Finn’s career-defining work came in his next group, Crowded House. Their eponymous 1986 album featured “Don’t Dream It’s Over,” a haunting, majestic ballad that remains Finn’s best-known song, inspiring several (inferior) covers, and drawing rabid acclaim from qualified critics and fellow musicians — even unlikely suspects like Dave Mustaine of Megadeth.
“Don’t Dream” contains all the elements that distinguish Finn as a singer, guitarist, and songwriter: lovely vocals, great hooks, beautiful melodies and harmonies, a flair for storytelling, and literate lyrics that melt your heart. This is music for adults — a refreshing respite from aging rockers writing teenage love songs.
Other essential Crowded House cuts include the rousing “Something So Strong,” the gently defiant “You Better Be Home Soon,” the yearning “Distant Sun,” and the hard-rocking “Locked Out” — which Gen-Xers may recall from the Reality Bites soundtrack.
The labyrinthine “Nails in My Feet” stands as an especially fine example of Finn’s songcraft. The tune starts simply, then begins to build — increasingly tangled and troubled, musically and lyrically — until the dam bursts at the two-minute mark, bringing glorious resolution:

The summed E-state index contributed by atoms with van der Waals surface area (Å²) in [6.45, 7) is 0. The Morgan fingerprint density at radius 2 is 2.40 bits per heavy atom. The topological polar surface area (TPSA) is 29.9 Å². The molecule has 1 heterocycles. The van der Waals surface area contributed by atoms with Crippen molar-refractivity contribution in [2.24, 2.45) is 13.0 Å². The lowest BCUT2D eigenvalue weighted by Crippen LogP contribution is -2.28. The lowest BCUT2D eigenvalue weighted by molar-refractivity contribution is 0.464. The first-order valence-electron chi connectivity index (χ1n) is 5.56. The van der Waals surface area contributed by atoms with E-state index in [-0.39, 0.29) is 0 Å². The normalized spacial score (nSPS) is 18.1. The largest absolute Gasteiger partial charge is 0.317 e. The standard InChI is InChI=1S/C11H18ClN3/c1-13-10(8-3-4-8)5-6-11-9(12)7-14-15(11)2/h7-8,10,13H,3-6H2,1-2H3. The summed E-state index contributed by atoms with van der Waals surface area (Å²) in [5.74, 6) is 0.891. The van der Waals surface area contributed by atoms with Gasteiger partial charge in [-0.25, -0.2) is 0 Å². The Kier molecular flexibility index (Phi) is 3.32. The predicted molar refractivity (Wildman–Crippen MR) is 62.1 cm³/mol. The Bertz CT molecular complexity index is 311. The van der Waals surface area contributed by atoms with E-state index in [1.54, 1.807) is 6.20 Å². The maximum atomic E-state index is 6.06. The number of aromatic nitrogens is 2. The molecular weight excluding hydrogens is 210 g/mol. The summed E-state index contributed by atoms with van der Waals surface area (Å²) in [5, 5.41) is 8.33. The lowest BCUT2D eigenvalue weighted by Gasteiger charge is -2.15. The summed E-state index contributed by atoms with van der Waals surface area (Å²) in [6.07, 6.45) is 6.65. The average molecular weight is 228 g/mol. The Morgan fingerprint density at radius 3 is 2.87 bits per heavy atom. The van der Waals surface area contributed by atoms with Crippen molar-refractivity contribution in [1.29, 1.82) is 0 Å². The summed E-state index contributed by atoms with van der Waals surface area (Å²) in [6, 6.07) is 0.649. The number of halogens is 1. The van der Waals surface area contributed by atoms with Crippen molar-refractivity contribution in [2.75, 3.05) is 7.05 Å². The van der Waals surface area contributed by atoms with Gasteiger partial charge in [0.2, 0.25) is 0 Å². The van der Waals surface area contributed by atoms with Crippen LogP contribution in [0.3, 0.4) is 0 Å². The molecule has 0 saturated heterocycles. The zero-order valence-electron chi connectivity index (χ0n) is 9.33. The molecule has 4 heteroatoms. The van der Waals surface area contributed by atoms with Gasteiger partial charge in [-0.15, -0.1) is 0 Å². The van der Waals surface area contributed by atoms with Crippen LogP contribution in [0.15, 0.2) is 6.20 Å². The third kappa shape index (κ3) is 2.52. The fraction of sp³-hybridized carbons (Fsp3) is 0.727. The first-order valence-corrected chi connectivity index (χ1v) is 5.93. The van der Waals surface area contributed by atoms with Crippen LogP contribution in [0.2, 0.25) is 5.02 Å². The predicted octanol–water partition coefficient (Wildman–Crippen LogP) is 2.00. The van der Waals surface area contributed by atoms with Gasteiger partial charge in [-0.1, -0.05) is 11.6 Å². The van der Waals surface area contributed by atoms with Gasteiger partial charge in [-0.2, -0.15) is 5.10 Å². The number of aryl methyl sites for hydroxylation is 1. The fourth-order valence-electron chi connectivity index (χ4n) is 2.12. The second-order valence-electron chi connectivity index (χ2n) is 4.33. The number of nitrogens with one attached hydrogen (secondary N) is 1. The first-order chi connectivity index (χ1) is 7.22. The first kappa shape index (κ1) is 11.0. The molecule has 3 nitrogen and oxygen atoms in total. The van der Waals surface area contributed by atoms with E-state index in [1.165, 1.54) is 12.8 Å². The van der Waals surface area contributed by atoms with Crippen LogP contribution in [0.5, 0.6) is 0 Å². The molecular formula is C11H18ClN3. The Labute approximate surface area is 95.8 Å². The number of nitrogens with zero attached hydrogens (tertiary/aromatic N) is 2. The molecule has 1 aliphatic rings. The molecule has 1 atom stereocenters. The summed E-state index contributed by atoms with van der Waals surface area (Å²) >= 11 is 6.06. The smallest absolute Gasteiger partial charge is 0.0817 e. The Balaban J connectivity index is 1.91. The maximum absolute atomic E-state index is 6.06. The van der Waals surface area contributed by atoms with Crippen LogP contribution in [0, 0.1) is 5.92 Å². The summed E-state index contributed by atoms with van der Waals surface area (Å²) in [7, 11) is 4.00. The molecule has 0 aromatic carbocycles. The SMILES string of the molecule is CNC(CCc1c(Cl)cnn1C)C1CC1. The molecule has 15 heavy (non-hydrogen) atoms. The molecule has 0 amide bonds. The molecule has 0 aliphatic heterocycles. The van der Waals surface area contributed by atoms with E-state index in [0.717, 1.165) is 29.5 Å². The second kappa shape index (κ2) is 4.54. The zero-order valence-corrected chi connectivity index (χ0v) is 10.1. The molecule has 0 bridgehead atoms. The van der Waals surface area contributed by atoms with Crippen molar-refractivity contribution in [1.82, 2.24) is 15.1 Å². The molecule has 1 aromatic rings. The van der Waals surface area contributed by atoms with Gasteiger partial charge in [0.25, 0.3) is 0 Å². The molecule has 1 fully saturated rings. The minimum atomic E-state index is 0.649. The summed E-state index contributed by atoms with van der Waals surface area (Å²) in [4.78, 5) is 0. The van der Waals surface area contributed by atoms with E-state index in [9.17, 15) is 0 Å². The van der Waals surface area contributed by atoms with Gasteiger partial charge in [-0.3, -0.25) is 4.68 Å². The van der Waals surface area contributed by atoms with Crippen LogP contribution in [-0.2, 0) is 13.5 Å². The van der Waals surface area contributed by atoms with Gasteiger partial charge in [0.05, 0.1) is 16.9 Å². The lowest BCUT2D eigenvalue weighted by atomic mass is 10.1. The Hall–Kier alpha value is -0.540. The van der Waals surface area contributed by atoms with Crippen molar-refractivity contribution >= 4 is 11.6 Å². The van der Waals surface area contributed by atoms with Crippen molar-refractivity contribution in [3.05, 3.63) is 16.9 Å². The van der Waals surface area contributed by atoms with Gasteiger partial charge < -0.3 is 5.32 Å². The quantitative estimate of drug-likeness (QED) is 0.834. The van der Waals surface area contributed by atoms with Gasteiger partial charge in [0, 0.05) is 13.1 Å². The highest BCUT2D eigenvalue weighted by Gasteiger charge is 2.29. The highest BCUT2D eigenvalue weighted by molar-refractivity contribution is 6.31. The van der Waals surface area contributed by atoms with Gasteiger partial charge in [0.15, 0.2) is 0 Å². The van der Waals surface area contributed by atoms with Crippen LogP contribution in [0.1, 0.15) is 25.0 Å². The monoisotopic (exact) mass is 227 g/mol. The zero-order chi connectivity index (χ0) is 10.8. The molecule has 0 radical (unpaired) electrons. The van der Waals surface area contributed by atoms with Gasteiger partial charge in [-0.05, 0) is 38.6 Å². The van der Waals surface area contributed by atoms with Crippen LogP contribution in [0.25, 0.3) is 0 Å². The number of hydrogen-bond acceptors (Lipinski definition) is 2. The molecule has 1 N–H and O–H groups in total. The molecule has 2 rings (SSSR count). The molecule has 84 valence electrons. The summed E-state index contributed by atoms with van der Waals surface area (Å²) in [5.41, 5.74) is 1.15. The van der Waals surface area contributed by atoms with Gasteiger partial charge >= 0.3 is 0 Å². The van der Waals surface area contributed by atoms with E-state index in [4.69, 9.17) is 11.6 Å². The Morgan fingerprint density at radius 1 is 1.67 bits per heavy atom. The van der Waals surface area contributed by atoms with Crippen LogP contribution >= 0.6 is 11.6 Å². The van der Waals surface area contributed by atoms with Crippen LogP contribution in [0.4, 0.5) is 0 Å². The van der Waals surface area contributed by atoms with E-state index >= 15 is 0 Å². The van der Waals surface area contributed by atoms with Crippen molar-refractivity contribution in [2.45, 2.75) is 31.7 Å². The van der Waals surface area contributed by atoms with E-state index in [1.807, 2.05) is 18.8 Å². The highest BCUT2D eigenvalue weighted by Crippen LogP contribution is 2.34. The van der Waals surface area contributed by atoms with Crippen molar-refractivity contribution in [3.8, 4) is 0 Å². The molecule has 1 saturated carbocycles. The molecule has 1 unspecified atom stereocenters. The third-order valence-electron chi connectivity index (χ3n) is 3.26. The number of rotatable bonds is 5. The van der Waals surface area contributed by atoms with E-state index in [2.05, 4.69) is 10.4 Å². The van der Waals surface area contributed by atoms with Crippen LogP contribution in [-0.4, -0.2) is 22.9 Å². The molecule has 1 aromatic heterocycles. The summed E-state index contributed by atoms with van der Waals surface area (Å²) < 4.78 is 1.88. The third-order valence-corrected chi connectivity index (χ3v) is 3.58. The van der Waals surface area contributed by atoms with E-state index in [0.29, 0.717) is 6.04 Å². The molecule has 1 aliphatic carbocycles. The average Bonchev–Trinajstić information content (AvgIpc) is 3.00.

Your touch is so tender
Your skin is like water on a burning beach
And it brings me relief
Buckingham and Finn share a gift for vocal harmonies honed by an affinity for the Everly Brothers. (Before he joined Fleetwood Mac, Buckingham toured as a sideman with Don Everly, singing Phil’s parts.)
Finn’s finest work has come in collaboration with his older brother Tim — singing in close harmony in conscious homage to the Everlys. Excellent examples include the upbeat “It’s Only Natural,” the sumptuous “Weather with You,” the aching “Fall at Your Feet,” the transcendent “She Goes On,” the humbly resolute “Won’t Give In,” and the moving Irish elegy, “Mary of the South Seas.”
It bodes well for Fleetwood Mac that Finn’s live work often outshines his studio recordings — especially when he’s collaborating with comparably gifted musicians. Consider, for example, Neil’s work with…
- Eddie Vedder of Pearl Jam (“Take a Walk”),
- Ed O’Brien & Phil Selway of Radiohead (“Anytime,” “Loose Tongue”)
- Lisa Germano (“The Climber,” “She Will Have Her Way”)
Also fortunate for Fleetwood Mac: Finn sounds great performing songs written by others. He fits in, harmonizes, and enhances — all without stealing the spotlight. Notable examples include…
- “Too Blue” and “You Never Know” with Jeff Tweedy of Wilco
- “There’s a Light That Never Goes Out” with Johnny Marr of the Smiths
- “Eight Miles High” and “Mr. Tambourine Man” with Roger McGuinn of the Byrds
Clearly, Finn is fully qualified to join Fleetwood Mac.
What about Mike Campbell?